Two MRI security vulnerabilities in Ruby 1.8 and 1.9

Two security fixes have been released for Ruby today. The first vulnerability affects the FileUtils.remove_entry_secure method which allowed local users to delete arbitrary files and directories. The second one affects the $SAFE level.


This affects Ruby versions 1.8.6 (420), 1.8.7 (330), 1.9.1 (430), 1.9.2 (136) and the development versions. The problem has been fixed and is available for download.

$SAFE vulnerability

This affects only 1.8 Ruby versions. Exception#to_s method can be used to trick $SAFE check, which makes a untrusted codes to modify arbitrary strings. The variable $SAFE determines Ruby's level of paranoia. This problem has also been fixed.


Several vulnerabilities in Rails 2 & 3

Two new Ruby on Rails versions have been released yesterday because of 4 security vulnerabilities in Rails.

Potential XSS Problem with mail_to :encode => :javascript
Versions Affected:  All.
Not affected:       Applications which don't use :encode => :javascript
Fixed Versions:     3.0.4, 2.3.11

CSRF Protection Bypass in Ruby on Rails
Versions Affected:  2.1.0 and above
Not affected:       Applications which don't use the built in CSRF protection.
Fixed Versions:     3.0.4, 2.3.11
Do read the instructions carefully because it will affect your session and may require additional steps other than just updating. More here and in the Rails Security Guide.

Potential SQL Injection in Rails 3.0.x
Versions Affected:  3.0.0-3.0.3
Not affected:       Releases before 3.0.0
Fixed Versions:     3.0.4
Unfortunately this has been fixed in earlier versions already.

Versions Affected:  3.0.0-3.0.3
Not affected:       2.3.x versions and all earlier versions. Applications deployed on case-sensitive filesystems.
Fixed Versions:     3.0.4


Vulnerability in the Mail gem affecting Rails 3.0.x applications

As the Ruby on Rails Security group announced today, there is a vulnerability in the sendmail delivery agent of the Mail gem that could allow an attacker to pass arbitrary commands to the system.

Versions Affected: Versions 2.2.14 or earlier
Not affected:        Any application not using sendmail delivery
Fixed Versions:     2.2.15 or later

More information in the original post in Ruby's mailer Group.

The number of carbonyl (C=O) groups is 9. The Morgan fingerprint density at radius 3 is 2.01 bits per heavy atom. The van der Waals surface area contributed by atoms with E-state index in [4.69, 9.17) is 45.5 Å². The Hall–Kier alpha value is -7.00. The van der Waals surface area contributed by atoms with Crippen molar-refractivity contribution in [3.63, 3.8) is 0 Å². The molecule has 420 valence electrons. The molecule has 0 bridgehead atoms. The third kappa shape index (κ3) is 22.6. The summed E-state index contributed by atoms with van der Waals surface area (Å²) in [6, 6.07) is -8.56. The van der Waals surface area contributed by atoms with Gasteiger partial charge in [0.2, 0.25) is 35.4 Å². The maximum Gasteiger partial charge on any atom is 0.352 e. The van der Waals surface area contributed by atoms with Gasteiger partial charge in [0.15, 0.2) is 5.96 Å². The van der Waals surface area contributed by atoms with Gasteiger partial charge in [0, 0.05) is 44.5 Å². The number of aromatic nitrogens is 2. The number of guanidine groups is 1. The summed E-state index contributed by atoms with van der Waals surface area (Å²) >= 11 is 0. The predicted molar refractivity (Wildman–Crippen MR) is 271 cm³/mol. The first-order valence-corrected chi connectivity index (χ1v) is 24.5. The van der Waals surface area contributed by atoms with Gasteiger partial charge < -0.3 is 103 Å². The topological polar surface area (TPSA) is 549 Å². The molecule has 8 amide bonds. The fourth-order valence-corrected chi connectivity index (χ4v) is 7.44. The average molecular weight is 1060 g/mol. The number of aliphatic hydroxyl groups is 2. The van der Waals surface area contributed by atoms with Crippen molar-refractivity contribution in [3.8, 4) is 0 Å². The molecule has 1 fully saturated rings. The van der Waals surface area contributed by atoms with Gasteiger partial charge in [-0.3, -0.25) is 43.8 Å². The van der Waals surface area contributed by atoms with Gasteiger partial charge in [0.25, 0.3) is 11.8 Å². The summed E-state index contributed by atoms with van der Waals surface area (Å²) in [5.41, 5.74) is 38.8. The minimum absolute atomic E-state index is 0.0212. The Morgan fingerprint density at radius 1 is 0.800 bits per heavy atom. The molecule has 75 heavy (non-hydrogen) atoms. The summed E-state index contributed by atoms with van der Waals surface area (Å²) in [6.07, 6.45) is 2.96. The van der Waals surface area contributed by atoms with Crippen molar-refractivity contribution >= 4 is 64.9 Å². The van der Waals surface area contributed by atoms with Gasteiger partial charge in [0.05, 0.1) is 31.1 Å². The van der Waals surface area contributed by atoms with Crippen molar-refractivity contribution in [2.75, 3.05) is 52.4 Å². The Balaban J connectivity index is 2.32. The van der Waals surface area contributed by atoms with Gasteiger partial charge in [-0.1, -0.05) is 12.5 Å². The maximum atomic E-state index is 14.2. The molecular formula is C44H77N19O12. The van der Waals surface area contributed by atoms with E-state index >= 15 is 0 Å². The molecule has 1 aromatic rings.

Ruby on Rails 3 Security Updated

I hold a talk about Rails 3 Security at the RailsWayCon10. It is about the new Cross-Site Scription protection in Rails 3, what is going to change in ActiveRecord and other Rails Security topics. You can find the presentation at Slideshare.


XSS Weakness in strip_tags and some notes on parsing HTML/XML

There is another Cross-Site Scripting (XSS) Weakness in the Rails method strip_tag(). The problem was found in the HTML::Tokenizer which has bugs when parsing non-printable ASCII characters.

According to the original post, this has been fixed in Rails 2.3.5 and there is a patch for the 2.2. branch. Earlier versions are unsupported. Upgrade to a newer version if you make use of this method.

The workaround is this:

Users using strip_tags can pass the resulting output to the regular escaping functionality:

  <%= h(strip_tag(...)) %>

However, this is not how it should be. The strip_tags() method should work correctly. The workaround does work, but strip_tags() is based on HTML::Tokenizer which uses a very naive approach to parsing HTML code. It is based on regular expressions to analyze the code. For serious/enterprise implementations, you should not use an error-prone parser library.

  • The REXML is a little better, but not very fast for large amounts of data. It has some bugs and it's not 100% standard compliant. For larger amounts of data, it may even be used to use a pull parser: REXML::Parsers::PullParser. Some people have successfully parsed HTML with it.
  • And there is libxml, which is a real parser, now with ruby bindings. We haven't used it with (X)HTML, though. It has a pull parser too, and its quite like the REXML pull parser. LibXML is an extensive C-library which might not available on exotic Linux-derivates or Windows. Nokogiri is also based on LibXML.
  • Update: If you're using JRuby, you can use tried and tested Java XHTML/XML parsers. For example Apache Xerces or the pull parser Woodstox which supports "almost well-formed" documents (like legacy (X)HTML content).